Mental Health Care Coverage Changes

Mental Health Care Coverage Changes

People who require mental health coverage are happy to know that long awaited changes to the laws effecting insurance coverage have finally arrived.  Those changes can be found in the new Affordable Care Act, (the “ACA”) and changes made to the Mental Heath Parity and Addiction Equity Act of 2008 (the “Parity Act”).

Under the ACA, among the various types of coverage which must be afforded by insurance companies to their insureds is mental health and substance abuse treatments.  Such coverage is considered “essential” benefits” under the ACA, and must be offered to the public regardless of whether the need for such services arose prior to coverage.

New rules aimed at adding “teeth” to the Parity Act were issued last November.  The law provides that insurance plans must provide coverage for mental ailments in “parity” with other physical ailments.  For example, plans may not set higher deductibles or charge higher co-payments  for mental health coverage than for medical coverage.   Further, plans may not charge higher co-payments for mental health care, nor restrict the number of visits a patient may make for medical health care needs.  The rules go into effect on July 1, and the insurance companies will have until July 1, 2015 to comply.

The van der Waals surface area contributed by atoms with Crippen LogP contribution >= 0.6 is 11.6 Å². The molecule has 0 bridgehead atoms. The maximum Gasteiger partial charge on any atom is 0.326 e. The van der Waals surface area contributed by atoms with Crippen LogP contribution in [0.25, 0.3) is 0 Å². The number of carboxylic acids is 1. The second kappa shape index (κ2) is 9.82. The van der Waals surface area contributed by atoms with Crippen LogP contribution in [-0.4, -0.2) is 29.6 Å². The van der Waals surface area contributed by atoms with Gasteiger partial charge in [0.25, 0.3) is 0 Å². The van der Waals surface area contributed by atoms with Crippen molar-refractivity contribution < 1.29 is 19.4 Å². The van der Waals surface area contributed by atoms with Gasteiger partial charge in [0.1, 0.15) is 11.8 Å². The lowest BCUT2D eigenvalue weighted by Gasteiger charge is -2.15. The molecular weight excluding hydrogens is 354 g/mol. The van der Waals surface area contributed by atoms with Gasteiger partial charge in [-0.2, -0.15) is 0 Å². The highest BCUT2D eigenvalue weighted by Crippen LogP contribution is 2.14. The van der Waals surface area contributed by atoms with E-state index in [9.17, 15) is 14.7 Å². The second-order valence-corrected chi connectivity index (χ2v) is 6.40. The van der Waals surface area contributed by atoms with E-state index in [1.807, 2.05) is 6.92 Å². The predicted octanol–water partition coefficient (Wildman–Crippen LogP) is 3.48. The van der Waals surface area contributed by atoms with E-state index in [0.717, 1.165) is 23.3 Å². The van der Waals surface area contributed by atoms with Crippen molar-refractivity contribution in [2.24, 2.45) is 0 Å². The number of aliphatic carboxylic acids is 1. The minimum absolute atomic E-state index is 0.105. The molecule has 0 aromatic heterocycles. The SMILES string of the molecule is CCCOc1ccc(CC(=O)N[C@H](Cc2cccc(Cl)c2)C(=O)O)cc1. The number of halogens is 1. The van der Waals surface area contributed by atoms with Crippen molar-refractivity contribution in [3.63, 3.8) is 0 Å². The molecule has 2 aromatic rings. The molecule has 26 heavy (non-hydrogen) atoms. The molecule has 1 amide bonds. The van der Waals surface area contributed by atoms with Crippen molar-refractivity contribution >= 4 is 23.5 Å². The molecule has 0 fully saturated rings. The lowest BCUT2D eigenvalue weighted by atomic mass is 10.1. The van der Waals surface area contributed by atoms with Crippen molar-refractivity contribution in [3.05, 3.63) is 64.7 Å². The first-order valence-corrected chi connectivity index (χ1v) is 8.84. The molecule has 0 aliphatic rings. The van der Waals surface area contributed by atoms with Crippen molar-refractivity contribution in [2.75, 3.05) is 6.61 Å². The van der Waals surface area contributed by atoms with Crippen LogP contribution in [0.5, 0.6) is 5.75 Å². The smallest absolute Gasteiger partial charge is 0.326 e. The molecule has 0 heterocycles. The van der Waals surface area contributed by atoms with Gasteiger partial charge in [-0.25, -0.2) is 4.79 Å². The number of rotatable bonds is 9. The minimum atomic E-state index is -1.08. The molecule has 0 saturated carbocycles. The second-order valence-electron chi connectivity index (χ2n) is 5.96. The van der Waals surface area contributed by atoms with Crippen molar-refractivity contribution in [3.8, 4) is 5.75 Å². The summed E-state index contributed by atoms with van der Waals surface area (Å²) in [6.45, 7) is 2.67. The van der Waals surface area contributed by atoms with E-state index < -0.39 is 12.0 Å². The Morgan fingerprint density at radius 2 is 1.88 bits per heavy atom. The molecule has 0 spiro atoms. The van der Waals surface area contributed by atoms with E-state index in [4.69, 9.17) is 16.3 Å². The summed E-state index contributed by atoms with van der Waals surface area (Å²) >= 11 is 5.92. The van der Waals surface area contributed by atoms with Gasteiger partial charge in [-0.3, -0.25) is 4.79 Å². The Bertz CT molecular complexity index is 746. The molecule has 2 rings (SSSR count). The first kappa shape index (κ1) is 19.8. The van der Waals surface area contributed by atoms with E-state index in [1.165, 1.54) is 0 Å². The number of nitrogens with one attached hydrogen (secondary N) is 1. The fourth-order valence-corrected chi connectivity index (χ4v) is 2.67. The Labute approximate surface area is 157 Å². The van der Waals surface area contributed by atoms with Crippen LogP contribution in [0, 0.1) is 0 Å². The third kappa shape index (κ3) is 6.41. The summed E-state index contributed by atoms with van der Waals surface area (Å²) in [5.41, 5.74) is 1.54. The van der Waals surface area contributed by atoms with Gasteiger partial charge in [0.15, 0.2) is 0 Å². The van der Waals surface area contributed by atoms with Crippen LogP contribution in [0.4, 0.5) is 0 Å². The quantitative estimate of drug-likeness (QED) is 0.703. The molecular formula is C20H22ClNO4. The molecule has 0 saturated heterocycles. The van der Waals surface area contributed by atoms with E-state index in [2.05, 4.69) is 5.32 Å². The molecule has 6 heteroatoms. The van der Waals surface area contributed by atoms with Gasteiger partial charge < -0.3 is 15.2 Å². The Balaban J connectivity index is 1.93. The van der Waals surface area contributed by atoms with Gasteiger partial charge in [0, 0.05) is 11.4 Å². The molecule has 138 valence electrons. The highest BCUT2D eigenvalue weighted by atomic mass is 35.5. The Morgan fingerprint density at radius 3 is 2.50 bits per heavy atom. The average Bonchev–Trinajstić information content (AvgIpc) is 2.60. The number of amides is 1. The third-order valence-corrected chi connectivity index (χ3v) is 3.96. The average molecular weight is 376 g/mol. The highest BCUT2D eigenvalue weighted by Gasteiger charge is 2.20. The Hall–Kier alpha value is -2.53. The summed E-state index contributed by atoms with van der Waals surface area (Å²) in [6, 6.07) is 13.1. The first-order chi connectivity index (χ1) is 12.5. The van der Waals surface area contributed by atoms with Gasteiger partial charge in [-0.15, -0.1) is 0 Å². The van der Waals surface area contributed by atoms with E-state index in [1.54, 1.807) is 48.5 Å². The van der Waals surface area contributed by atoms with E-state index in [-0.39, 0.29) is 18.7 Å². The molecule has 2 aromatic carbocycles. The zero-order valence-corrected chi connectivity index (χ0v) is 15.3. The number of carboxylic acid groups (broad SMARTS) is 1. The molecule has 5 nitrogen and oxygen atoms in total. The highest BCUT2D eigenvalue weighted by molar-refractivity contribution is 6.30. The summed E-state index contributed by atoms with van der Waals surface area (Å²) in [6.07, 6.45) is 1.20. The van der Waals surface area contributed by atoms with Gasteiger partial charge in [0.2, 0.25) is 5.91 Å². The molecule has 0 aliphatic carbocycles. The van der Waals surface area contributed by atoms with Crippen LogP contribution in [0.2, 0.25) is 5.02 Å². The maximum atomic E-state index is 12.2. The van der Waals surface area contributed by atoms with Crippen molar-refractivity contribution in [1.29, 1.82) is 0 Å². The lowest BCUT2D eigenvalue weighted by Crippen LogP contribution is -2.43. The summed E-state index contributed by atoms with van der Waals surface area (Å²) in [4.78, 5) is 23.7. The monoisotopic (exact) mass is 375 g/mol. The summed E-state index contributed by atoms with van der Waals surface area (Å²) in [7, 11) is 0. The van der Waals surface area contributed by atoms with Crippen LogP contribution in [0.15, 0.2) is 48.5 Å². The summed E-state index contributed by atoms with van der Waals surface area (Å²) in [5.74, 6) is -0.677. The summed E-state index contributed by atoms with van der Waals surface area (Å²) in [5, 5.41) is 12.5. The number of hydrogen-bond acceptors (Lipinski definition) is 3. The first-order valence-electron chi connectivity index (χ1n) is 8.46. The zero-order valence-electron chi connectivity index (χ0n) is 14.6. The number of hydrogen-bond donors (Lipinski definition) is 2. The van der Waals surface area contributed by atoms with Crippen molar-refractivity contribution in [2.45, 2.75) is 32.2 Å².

The most recent rules related to the Parity Act fill in gaps about how the law must be applied, advocates say. For example, plans may not limit mental health care to a specific geographic area, if they do not do so for physical illnesses. And the rules clarify that the law also applies to “intermediate” treatment options for mental health and addiction disorders, benefiting those who require residential treatment or intensive outpatient therapy.

If you find it difficult to find appropriate coverage for your mental health needs, or the needs of a loved one, contact your county behavioral health department.

The federal Substance Abuse and Mental Health Services Administration also offers a service locater, samhsa.gov/treatment/index.aspx on its website.